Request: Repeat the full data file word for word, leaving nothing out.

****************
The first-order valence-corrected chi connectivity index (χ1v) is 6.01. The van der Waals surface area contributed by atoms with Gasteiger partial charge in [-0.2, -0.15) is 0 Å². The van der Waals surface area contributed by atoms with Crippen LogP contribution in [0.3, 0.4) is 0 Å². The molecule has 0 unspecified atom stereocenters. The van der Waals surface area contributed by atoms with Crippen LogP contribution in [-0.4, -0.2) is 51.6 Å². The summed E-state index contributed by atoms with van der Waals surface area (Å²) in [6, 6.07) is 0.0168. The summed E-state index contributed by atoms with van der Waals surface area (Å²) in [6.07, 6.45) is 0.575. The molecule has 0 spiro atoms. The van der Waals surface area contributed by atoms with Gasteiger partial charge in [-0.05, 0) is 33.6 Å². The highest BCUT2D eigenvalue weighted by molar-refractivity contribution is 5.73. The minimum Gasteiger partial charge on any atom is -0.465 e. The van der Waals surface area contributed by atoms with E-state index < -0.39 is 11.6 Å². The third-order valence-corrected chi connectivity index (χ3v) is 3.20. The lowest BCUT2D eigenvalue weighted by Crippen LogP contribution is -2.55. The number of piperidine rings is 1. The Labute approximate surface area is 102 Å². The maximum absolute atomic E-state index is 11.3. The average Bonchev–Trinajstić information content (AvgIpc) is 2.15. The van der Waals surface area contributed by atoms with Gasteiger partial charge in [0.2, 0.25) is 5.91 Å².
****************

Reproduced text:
The first-order valence-corrected chi connectivity index (χ1v) is 6.01. The van der Waals surface area contributed by atoms with Gasteiger partial charge in [-0.2, -0.15) is 0 Å². The van der Waals surface area contributed by atoms with Crippen LogP contribution in [0.3, 0.4) is 0 Å². The molecule has 0 unspecified atom stereocenters. The van der Waals surface area contributed by atoms with Crippen LogP contribution in [-0.4, -0.2) is 51.6 Å². The summed E-state index contributed by atoms with van der Waals surface area (Å²) in [6, 6.07) is 0.0168. The summed E-state index contributed by atoms with van der Waals surface area (Å²) in [6.07, 6.45) is 0.575. The molecule has 0 spiro atoms. The van der Waals surface area contributed by atoms with Gasteiger partial charge in [-0.05, 0) is 33.6 Å². The highest BCUT2D eigenvalue weighted by molar-refractivity contribution is 5.73. The minimum Gasteiger partial charge on any atom is -0.465 e. The van der Waals surface area contributed by atoms with E-state index < -0.39 is 11.6 Å². The third-order valence-corrected chi connectivity index (χ3v) is 3.20. The lowest BCUT2D eigenvalue weighted by Crippen LogP contribution is -2.55. The number of piperidine rings is 1. The Labute approximate surface area is 102 Å². The maximum absolute atomic E-state index is 11.3. The average Bonchev–Trinajstić information content (AvgIpc) is 2.15. The van der Waals surface area contributed by atoms with Gasteiger partial charge in [0.2, 0.25) is 5.91 Å².